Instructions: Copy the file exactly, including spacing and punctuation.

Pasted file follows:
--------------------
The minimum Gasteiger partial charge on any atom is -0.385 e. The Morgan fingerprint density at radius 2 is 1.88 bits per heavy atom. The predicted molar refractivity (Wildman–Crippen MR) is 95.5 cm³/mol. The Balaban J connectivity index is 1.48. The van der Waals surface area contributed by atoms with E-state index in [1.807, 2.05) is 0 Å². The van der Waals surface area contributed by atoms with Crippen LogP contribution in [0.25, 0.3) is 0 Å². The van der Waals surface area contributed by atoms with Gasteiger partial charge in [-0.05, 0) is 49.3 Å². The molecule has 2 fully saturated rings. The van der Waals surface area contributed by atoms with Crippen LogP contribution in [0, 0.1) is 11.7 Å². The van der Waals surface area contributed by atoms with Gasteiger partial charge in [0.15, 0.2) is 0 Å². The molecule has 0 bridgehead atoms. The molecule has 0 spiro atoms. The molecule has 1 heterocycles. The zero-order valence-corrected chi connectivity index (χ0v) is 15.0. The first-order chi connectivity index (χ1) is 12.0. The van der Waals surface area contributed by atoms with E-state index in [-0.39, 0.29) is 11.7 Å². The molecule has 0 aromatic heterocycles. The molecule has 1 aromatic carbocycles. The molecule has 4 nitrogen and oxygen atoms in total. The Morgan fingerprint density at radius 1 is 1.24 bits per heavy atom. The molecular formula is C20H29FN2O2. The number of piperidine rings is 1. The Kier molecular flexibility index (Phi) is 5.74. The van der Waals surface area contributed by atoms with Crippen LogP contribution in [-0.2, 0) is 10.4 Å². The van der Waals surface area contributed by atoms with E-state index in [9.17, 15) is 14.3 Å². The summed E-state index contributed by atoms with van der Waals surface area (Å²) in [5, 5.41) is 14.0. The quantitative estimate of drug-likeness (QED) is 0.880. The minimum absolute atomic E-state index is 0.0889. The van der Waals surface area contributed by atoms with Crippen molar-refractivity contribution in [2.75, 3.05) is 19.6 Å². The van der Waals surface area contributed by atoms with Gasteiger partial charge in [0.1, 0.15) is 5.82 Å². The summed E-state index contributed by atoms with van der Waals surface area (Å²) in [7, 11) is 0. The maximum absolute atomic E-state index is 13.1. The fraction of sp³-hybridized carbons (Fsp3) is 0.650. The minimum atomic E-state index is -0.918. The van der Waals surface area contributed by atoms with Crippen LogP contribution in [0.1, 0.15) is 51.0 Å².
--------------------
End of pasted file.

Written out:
The minimum Gasteiger partial charge on any atom is -0.385 e. The Morgan fingerprint density at radius 2 is 1.88 bits per heavy atom. The predicted molar refractivity (Wildman–Crippen MR) is 95.5 cm³/mol. The Balaban J connectivity index is 1.48. The van der Waals surface area contributed by atoms with E-state index in [1.807, 2.05) is 0 Å². The van der Waals surface area contributed by atoms with Crippen LogP contribution in [0.25, 0.3) is 0 Å². The van der Waals surface area contributed by atoms with Gasteiger partial charge in [-0.05, 0) is 49.3 Å². The molecule has 2 fully saturated rings. The van der Waals surface area contributed by atoms with Crippen LogP contribution in [0, 0.1) is 11.7 Å². The van der Waals surface area contributed by atoms with Gasteiger partial charge in [0.15, 0.2) is 0 Å². The molecule has 0 bridgehead atoms. The molecule has 0 spiro atoms. The molecule has 1 heterocycles. The zero-order valence-corrected chi connectivity index (χ0v) is 15.0. The first-order chi connectivity index (χ1) is 12.0. The van der Waals surface area contributed by atoms with E-state index in [-0.39, 0.29) is 11.7 Å². The molecule has 0 aromatic heterocycles. The molecule has 1 aromatic carbocycles. The molecule has 4 nitrogen and oxygen atoms in total. The Morgan fingerprint density at radius 1 is 1.24 bits per heavy atom. The molecular formula is C20H29FN2O2. The number of piperidine rings is 1. The Kier molecular flexibility index (Phi) is 5.74. The van der Waals surface area contributed by atoms with Crippen LogP contribution in [-0.2, 0) is 10.4 Å². The van der Waals surface area contributed by atoms with E-state index in [9.17, 15) is 14.3 Å². The summed E-state index contributed by atoms with van der Waals surface area (Å²) in [5, 5.41) is 14.0. The quantitative estimate of drug-likeness (QED) is 0.880. The minimum absolute atomic E-state index is 0.0889. The van der Waals surface area contributed by atoms with Crippen molar-refractivity contribution in [2.75, 3.05) is 19.6 Å². The van der Waals surface area contributed by atoms with Gasteiger partial charge in [0.1, 0.15) is 5.82 Å². The summed E-state index contributed by atoms with van der Waals surface area (Å²) in [7, 11) is 0. The maximum absolute atomic E-state index is 13.1. The fraction of sp³-hybridized carbons (Fsp3) is 0.650. The minimum atomic E-state index is -0.918. The van der Waals surface area contributed by atoms with Crippen LogP contribution in [0.1, 0.15) is 51.0 Å².